New ‘Female Viagra’ Pill: Will It Help Older Women?

New female Viagra pillThe Food and Drug Administration (FDA) has approved the first medication designed to treat lack of sexual desire in premenopausal women, although some experts say it may be helpful for older women as well.

The approval comes after a controversial lobbying campaign in June by the drug’s makers and other groups accusing the federal agency of gender bias in not approving a sexual dysfunction drug for women.

The FDA denied the charge, saying erectile dysfunction drugs for men work far differently than a low-libido drug for women. Viagra-type drugs increase blood flow to the penis to enhance erections and are taken when needed. The newly approved women’s drug — which will be marketed under the name Addyi (pronounced AD-ee) — is a type of antidepressant, affecting brain chemicals that trigger arousal and desire, and must be taken daily.

Holly Thacker, M.D., a women’s health specialist at the Cleveland Clinic, said the drug could be a “game changer” for women with sexual dysfunction. “It won’t help all women with sexual problems, but it will have a role in therapy,” she said in an email.

But Public Citizen, a consumer watchdog group that testified against the drug in June, said the FDA’s decision ignores “serious dangers to women, with little benefit, and recklessly disregards the worrisome risk information.” Founder Sidney Wolfe, M.D., predicted the drug will be pulled from the shelves in a few years because of its harmful side effects. “Unfortunately, we haven’t heard the last of this drug,” he said in a statement.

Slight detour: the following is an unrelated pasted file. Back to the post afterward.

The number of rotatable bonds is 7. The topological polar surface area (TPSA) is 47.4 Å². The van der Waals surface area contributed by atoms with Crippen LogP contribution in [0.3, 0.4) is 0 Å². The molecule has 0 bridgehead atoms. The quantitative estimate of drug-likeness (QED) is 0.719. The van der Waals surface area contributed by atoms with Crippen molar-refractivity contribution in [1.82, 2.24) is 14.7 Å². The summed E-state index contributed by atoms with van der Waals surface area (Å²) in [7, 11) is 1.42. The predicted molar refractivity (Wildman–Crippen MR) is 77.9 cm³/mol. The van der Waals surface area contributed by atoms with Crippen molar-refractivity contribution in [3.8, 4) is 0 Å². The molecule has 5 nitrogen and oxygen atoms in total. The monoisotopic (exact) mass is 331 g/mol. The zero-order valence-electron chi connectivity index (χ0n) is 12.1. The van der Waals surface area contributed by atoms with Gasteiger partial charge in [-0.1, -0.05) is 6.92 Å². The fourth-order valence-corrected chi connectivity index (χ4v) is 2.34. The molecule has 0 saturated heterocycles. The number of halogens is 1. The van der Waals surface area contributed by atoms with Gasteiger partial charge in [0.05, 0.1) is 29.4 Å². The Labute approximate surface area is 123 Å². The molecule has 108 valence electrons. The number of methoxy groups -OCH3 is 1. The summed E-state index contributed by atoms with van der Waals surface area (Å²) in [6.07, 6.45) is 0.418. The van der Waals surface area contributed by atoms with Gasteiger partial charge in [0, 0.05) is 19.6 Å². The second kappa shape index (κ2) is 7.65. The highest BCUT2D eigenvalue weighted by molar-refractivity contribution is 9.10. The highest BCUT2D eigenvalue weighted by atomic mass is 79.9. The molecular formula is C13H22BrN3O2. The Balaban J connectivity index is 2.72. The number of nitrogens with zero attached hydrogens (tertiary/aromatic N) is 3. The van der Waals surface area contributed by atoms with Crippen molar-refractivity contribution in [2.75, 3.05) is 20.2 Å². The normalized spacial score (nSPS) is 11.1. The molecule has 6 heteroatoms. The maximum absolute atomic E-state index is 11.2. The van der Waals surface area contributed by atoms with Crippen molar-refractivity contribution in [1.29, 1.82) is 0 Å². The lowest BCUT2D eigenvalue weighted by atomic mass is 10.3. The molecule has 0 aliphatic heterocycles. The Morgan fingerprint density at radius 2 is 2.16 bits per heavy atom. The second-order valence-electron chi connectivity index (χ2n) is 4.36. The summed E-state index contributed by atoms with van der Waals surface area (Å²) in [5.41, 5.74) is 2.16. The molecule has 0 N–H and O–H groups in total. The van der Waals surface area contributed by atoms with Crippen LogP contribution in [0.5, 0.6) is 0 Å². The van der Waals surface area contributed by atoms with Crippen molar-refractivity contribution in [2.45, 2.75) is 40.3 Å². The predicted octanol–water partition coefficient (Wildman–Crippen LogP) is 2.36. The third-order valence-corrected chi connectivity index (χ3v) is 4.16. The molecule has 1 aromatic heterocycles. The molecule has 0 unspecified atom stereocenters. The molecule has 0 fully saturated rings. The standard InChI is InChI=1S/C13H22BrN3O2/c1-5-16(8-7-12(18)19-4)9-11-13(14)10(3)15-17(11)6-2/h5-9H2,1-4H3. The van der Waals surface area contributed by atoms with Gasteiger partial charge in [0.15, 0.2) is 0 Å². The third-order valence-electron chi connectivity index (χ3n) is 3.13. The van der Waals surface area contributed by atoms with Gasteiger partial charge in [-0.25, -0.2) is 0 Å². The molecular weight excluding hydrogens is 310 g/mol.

Addyi (generic name flibanserin) has had a rocky history, starting out as a failed antidepressant, then being repurposed because it seemed to help some women jump-start their sex drives. The effects are modest, but the side effects have worried FDA advisory panels: dizziness, sleepiness, low blood pressure and fainting, especially when combined with alcohol and some other medications.

When it hits the market in mid-October, Addyi will come with an FDA-mandated  boxed warning about the risk of low blood pressure and fainting in patients who drink alcohol while taking the drug, and the requirement that doctors complete a special training course in the drug’s side effects before being allowed to prescribe it.

Drugmaker Sprout Pharmaceuticals CEO Cindy Whitehead emphasized that Addyi is not for women “who have lost interest in sex because of a problem with their partner” or because they’re too tired or stressed taking care of their family. “Those are normal sexual fluctuations” that can be helped in other ways, Whitehead said in a press conference.

Instead, it’s for the 1 in 10 women with hypoactive sexual desire disorder (HSDD), a loss of sexual desire that is not due to a “co-existing medical or psychiatric condition, problems within the relationship, or the effects of a medication or other drug substance,” according to the FDA.

Although Addyi has been approved for use only in premenopausal women, there are some indications it could be helpful in older women “and Sprout plans to pursue this in the future,” said Addyi researcher Anita Clayton, M.D., of the University of Virginia School of Medicine.

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A 2013 study by George Washington University researchers of about 950 postmenopausal women with HSDD found the drug helped improve sexual desire similar to its effect in premenopausal women.

Brett Worly, M.D., a female sexual dysfunction expert at the Ohio State University Wexner Medical Center, is cautiously optimistic that Addyi could help women over 50. “Some postmenopausal women may have a positive response from the medication, and there is a strong ‘placebo’ effect for all people with sexual problems,” he said in an email.

Whether pre- or postmenopausal, “it is important for each woman to talk with their doctor to discuss the risks and benefits of the new medicine and make a decision together,” he added.

Photo: Allen Breed/AP

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